This scheme illustrates the variables considered in the study as plausibly connected to mental health in urban areas.
Our research suggests that good accessibility to public transport, as well as a dense urban structure (versus sprawl), could contribute to a reduced risk of depression, especially for women and elderly, by increasing opportunities to move around and enjoy an active social life.
Women (of all ages) and older people (age 50 to 64) were found to be prescribed fewer antidepressant drugs when they lived in places reached more quickly by bus or train, and in places with taller average building heights, compared with counterparts in more remote or sparse areas. That connection held up even when social factors were taken into account. This means that if everybody had the same level of education, same citizenship, and were all in employment, all living in a neighbourhood that had equivalent levels of crimes and social and physical disorder, there would still be differences in antidepressant consumption according to how well the area is served by public transport and to the density and liveliness of the neighbourhood.
Challenges and decisions with the method
Antidepressant consumption is quite a strong indicator in mental health. Taking antidepressants implies that you have recognised you have a problem, actively sought help from a doctor, received a diagnosis and a prescription for antidepressant medication, and started treatment. This is a long way from starting to feel that you may be stressed or depressed. We used this indicator in our research as we were looking for solid evidence, but by doing so, it is likely that our results underestimate the phenomenon of stress and depression in the city, thus setting the stage for further and more accurate investigations and reflections.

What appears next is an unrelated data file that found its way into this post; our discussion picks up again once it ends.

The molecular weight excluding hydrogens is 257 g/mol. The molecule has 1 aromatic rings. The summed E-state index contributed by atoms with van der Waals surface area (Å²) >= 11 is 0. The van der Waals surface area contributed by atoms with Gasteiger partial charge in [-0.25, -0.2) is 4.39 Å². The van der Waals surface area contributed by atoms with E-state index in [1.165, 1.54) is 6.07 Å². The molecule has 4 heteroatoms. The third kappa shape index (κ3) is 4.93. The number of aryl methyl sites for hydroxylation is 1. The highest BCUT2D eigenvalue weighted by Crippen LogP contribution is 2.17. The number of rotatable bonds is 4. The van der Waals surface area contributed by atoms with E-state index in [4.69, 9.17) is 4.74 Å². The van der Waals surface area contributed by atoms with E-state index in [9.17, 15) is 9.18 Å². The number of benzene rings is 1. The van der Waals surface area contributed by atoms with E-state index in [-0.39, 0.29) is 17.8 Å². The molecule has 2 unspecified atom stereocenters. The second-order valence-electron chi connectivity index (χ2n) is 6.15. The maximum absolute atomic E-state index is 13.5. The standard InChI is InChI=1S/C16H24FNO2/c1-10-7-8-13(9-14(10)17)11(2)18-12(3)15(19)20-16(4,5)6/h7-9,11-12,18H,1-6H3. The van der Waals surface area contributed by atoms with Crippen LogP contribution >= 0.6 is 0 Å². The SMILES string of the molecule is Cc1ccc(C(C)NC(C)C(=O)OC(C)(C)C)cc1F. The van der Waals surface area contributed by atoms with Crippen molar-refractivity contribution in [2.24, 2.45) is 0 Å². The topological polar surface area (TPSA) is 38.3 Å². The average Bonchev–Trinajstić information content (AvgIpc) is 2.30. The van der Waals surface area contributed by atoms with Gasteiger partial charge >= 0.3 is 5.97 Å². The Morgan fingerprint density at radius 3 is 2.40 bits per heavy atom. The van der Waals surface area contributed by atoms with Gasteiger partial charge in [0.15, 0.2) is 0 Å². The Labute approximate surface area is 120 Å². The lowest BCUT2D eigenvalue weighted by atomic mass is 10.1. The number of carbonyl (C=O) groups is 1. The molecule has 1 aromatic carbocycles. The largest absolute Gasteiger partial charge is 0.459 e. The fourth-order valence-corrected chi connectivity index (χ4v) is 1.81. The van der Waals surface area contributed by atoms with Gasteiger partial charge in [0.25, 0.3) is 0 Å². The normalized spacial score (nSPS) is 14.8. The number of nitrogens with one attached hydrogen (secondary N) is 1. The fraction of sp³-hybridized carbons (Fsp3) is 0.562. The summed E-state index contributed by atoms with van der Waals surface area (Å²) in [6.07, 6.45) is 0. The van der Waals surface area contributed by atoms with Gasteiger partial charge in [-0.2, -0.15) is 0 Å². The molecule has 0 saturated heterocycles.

Of course the range of density that we were able to test was limited to that of a typical European city; this range does not include the extremes of US cities sprawl and high density (which are both known to have negative effects on health).
Also, this type of large-scale data analysis can’t pinpoint causal mechanisms. But it’s not hard to speculate why transit and density might reduce stress: the former relieves the need to drive everywhere (and to own a car); the latter enhances the potential for social connectivity. For older populations, in particular, both aspects help guard against feelings of isolation or loneliness. They also stand in contrast to remote suburban living that “can have a serious impact on mental health, particularly when it results in forgone trips”.
Transit provides key connectivity, linked to urban mental health.
Photo from Inquisitr
There’s still a lot to understand about the key stressors of city life, but sound advice to urban planners could already be launched: in order to address health inequalities, urban policies should invest in the delivery of services that enhance resilience factors, above all a good public transport network, in a careful and equal manner, throughout the city.
Sanity and Urbanity: